It doesn’t happen often, but kids can suffer through some serious heart incidents. This March, a 15-year-old boy in Colorado nearly died after collapsing on the field in the middle of baseball practice due to cardiac arrest. In May, a 16-year-old basketball player in Chicago collapsed during a tournament, nearly losing his life. That same month, two other students died—an eighth-grader at a New Jersey school who was doing “routine activity” during gym class and a 15-year-old West Virginia student who had a heart attack on the field. A July 2014 study published by the Heart Rhythm Society found that “the incidence of [sudden cardiac arrest] in high school student-athletes is higher than previous estimates and may justify more advanced cardiac screening and improved emergency planning in schools.”
The leading cause of sudden cardiac deaths in young athletes is a condition called hypertrophic cardiomyopathy (HCM). HCM is a genetic condition that causes the heart muscle to thicken, making it harder for the organ to pump blood. According to the Mayo Clinic, most people who have HCM lead ordinary lives and don’t realize they have a heart condition. There are few symptoms—shortness of breath, fatigue, chest pain during exercise, and abnormal heart rhythms. The difficulty lies in identifying HCM, as all these symptoms may seem normal to a young, athletic person who is strenuously working out.
HCM, though rare, is relatively easy to detect. Managing the condition involves getting advice from a doctor on participating in sports, making lifestyle changes (adopting a healthy diet, watching one’s weight, and curtailing alcohol consumption), taking proper medication, and undergoing corrective surgery in some cases.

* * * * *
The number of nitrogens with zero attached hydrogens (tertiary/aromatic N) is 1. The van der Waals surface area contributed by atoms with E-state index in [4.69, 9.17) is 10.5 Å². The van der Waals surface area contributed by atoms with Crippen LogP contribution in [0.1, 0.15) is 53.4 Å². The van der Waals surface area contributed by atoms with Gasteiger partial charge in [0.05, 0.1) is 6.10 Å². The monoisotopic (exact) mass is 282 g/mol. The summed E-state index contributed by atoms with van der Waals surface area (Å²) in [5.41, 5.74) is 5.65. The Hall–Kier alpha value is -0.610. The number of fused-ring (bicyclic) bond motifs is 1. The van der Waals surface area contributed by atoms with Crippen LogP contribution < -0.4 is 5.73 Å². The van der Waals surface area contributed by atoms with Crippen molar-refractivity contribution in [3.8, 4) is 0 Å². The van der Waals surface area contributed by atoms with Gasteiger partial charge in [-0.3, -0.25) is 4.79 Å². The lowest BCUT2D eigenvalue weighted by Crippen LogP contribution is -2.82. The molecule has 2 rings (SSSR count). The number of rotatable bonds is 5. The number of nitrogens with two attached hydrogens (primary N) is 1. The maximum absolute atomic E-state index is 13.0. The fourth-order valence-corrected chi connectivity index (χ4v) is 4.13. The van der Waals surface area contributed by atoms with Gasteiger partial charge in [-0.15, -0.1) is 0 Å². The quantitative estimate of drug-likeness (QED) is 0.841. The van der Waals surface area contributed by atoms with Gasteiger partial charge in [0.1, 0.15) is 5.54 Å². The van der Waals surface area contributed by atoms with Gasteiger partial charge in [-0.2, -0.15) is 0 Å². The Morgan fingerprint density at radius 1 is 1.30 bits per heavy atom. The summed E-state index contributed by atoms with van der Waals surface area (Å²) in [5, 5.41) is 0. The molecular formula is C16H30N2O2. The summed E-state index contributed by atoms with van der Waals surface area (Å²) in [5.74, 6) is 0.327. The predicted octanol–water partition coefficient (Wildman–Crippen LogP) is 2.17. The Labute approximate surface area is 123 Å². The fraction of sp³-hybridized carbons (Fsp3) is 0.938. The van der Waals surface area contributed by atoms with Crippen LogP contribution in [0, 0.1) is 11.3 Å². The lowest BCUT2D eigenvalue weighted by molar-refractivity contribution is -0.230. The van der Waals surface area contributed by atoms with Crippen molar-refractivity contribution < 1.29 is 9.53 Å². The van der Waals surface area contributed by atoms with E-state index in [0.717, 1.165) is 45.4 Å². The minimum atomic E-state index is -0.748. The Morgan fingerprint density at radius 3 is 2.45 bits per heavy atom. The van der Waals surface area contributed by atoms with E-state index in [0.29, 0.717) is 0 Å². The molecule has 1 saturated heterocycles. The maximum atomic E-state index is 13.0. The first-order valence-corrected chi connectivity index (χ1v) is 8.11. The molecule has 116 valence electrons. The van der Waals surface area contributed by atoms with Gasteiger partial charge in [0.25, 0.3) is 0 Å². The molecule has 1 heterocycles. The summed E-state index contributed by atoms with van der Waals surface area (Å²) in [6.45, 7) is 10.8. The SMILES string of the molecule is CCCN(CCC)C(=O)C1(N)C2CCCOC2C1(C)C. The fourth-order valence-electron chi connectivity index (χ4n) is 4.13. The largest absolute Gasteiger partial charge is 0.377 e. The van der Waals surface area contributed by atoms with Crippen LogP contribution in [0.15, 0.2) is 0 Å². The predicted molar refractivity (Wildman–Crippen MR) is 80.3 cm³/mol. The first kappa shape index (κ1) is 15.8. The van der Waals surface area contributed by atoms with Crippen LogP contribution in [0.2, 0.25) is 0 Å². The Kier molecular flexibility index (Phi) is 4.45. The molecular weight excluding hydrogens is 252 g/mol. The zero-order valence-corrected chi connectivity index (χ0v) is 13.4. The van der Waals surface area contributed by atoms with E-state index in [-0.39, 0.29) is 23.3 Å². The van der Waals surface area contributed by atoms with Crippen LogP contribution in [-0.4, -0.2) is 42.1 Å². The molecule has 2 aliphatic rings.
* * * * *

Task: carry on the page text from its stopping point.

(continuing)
Left undiagnosed, HCM can be life-threatening. It affects one in 500 student-athletes every year and is the leading cause of sudden death from heart-related problems in people under the age of 30.
This month, high school football players start practices on the first day of school, with games beginning shortly thereafter. Dr. Paul Pagley, a clinical cardiologist with Austin Heart who has medical staff privileges at Heart Hospital of Austin, offered this advice to parents: “As you secure your son or daughter’s safety gear for their sport of choice, I urge you to protect them in a way sports gear cannot—have them screened for HCM. Deaths due to heart disorders are largely preventable if they’re identified early.”
Austin and Round Rock Independent School Districts require students to have yearly physicals in order to participate in athletic programs; these exams, however, do not routinely include HCM screenings. Both AISD and RRISD often offer the option of free heart screening for students, but these are held in May at the end of the school year. RRISD’s 2014 screening was done through Championship Hearts Foundation, a nonprofit organization that provides heart screening for athletes, cheerleaders, drill and dance team, marching band members, and any Texas student between the ages of 14 and 18 who wants one. The group typically requests a donation and students must register for a screening online at champhearts.org. Upcoming screenings are available.
This month, the Heart Hospital of Austin is offering free heart screenings for students (ages 14 to 18) from 8 a.m. to noon on Saturday, Aug. 23. The Heart Hospital of Austin, part of St. David’s Medical Center, has been providing free heart screenings for young athletes for several years now and has evaluated some 6,000 teens.
The screening includes a 12-lead electrocardiogram (EKG) and a limited two-dimensional echocardiogram (an ultrasound of the heart) to detect HCM. Each of the tests takes only five minutes to perform and is non-invasive and painless. Results of the screening are reviewed by a cardiologist and are available immediately.